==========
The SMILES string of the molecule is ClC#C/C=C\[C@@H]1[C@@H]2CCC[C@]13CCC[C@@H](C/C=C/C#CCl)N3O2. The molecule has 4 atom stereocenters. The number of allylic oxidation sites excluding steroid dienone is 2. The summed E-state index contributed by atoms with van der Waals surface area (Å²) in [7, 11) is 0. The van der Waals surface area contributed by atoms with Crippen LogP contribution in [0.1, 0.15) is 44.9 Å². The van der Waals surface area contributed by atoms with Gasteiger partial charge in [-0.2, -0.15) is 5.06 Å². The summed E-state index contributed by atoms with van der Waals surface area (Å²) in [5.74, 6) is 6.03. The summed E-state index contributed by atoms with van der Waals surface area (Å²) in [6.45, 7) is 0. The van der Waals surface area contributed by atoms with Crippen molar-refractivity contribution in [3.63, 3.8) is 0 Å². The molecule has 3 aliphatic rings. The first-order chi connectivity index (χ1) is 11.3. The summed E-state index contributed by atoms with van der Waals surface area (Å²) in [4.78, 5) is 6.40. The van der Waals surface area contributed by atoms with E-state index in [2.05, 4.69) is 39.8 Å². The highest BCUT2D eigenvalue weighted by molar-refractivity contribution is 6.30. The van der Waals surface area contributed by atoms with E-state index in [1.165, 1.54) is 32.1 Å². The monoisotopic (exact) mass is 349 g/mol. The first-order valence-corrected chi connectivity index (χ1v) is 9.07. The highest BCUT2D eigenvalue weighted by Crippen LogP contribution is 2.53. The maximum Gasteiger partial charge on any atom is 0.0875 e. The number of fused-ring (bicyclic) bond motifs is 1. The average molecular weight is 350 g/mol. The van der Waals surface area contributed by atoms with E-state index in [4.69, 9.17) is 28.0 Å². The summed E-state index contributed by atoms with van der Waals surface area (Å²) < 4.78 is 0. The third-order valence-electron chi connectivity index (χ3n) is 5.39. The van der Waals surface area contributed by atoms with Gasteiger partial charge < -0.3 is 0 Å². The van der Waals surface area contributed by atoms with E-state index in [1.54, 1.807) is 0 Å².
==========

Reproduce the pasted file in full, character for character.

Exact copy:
The SMILES string of the molecule is ClC#C/C=C\[C@@H]1[C@@H]2CCC[C@]13CCC[C@@H](C/C=C/C#CCl)N3O2. The molecule has 4 atom stereocenters. The number of allylic oxidation sites excluding steroid dienone is 2. The summed E-state index contributed by atoms with van der Waals surface area (Å²) in [7, 11) is 0. The van der Waals surface area contributed by atoms with Crippen LogP contribution in [0.1, 0.15) is 44.9 Å². The van der Waals surface area contributed by atoms with Gasteiger partial charge in [-0.2, -0.15) is 5.06 Å². The summed E-state index contributed by atoms with van der Waals surface area (Å²) in [5.74, 6) is 6.03. The summed E-state index contributed by atoms with van der Waals surface area (Å²) in [6.45, 7) is 0. The van der Waals surface area contributed by atoms with Crippen molar-refractivity contribution in [3.63, 3.8) is 0 Å². The molecule has 3 aliphatic rings. The first-order chi connectivity index (χ1) is 11.3. The summed E-state index contributed by atoms with van der Waals surface area (Å²) in [4.78, 5) is 6.40. The van der Waals surface area contributed by atoms with E-state index in [2.05, 4.69) is 39.8 Å². The highest BCUT2D eigenvalue weighted by molar-refractivity contribution is 6.30. The van der Waals surface area contributed by atoms with E-state index in [1.165, 1.54) is 32.1 Å². The monoisotopic (exact) mass is 349 g/mol. The first-order valence-corrected chi connectivity index (χ1v) is 9.07. The highest BCUT2D eigenvalue weighted by Crippen LogP contribution is 2.53. The maximum Gasteiger partial charge on any atom is 0.0875 e. The number of fused-ring (bicyclic) bond motifs is 1. The average molecular weight is 350 g/mol. The van der Waals surface area contributed by atoms with E-state index in [4.69, 9.17) is 28.0 Å². The summed E-state index contributed by atoms with van der Waals surface area (Å²) < 4.78 is 0. The third-order valence-electron chi connectivity index (χ3n) is 5.39. The van der Waals surface area contributed by atoms with Gasteiger partial charge < -0.3 is 0 Å². The van der Waals surface area contributed by atoms with E-state index in [1.54, 1.807) is 0 Å².